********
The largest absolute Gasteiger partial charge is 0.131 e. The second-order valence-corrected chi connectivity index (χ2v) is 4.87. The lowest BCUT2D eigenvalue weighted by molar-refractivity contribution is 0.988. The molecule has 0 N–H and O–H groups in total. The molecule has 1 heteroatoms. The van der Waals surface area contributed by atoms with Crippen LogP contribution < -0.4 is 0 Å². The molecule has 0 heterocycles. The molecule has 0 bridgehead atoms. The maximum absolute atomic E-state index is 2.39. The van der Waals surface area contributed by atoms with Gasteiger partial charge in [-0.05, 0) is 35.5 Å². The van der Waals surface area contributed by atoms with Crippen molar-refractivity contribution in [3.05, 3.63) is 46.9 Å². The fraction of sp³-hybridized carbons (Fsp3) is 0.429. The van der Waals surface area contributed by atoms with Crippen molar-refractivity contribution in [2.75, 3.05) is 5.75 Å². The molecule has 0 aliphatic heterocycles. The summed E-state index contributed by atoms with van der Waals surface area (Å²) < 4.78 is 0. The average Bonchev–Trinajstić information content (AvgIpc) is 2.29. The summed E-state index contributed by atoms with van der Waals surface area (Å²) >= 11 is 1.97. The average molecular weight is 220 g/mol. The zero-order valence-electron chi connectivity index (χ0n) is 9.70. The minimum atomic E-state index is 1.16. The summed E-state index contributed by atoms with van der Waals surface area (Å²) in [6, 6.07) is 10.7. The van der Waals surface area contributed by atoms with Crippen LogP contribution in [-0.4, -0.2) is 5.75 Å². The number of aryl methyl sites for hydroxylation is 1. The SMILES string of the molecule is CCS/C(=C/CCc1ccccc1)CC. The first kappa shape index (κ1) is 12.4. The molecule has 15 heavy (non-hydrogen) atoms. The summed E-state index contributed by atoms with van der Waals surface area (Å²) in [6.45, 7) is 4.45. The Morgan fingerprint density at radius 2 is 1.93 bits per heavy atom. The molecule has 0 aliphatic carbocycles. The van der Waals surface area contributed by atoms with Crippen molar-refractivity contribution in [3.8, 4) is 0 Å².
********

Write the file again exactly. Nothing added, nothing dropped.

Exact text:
The largest absolute Gasteiger partial charge is 0.131 e. The second-order valence-corrected chi connectivity index (χ2v) is 4.87. The lowest BCUT2D eigenvalue weighted by molar-refractivity contribution is 0.988. The molecule has 0 N–H and O–H groups in total. The molecule has 1 heteroatoms. The van der Waals surface area contributed by atoms with Crippen LogP contribution < -0.4 is 0 Å². The molecule has 0 heterocycles. The molecule has 0 bridgehead atoms. The maximum absolute atomic E-state index is 2.39. The van der Waals surface area contributed by atoms with Gasteiger partial charge in [-0.05, 0) is 35.5 Å². The van der Waals surface area contributed by atoms with Crippen molar-refractivity contribution in [3.05, 3.63) is 46.9 Å². The fraction of sp³-hybridized carbons (Fsp3) is 0.429. The van der Waals surface area contributed by atoms with Crippen molar-refractivity contribution in [2.75, 3.05) is 5.75 Å². The molecule has 0 aliphatic heterocycles. The summed E-state index contributed by atoms with van der Waals surface area (Å²) < 4.78 is 0. The average Bonchev–Trinajstić information content (AvgIpc) is 2.29. The summed E-state index contributed by atoms with van der Waals surface area (Å²) >= 11 is 1.97. The average molecular weight is 220 g/mol. The zero-order valence-electron chi connectivity index (χ0n) is 9.70. The minimum atomic E-state index is 1.16. The summed E-state index contributed by atoms with van der Waals surface area (Å²) in [6, 6.07) is 10.7. The van der Waals surface area contributed by atoms with Crippen LogP contribution in [-0.4, -0.2) is 5.75 Å². The number of aryl methyl sites for hydroxylation is 1. The SMILES string of the molecule is CCS/C(=C/CCc1ccccc1)CC. The first kappa shape index (κ1) is 12.4. The molecule has 15 heavy (non-hydrogen) atoms. The summed E-state index contributed by atoms with van der Waals surface area (Å²) in [6.45, 7) is 4.45. The Morgan fingerprint density at radius 2 is 1.93 bits per heavy atom. The molecule has 0 aliphatic carbocycles. The van der Waals surface area contributed by atoms with Crippen molar-refractivity contribution in [3.8, 4) is 0 Å².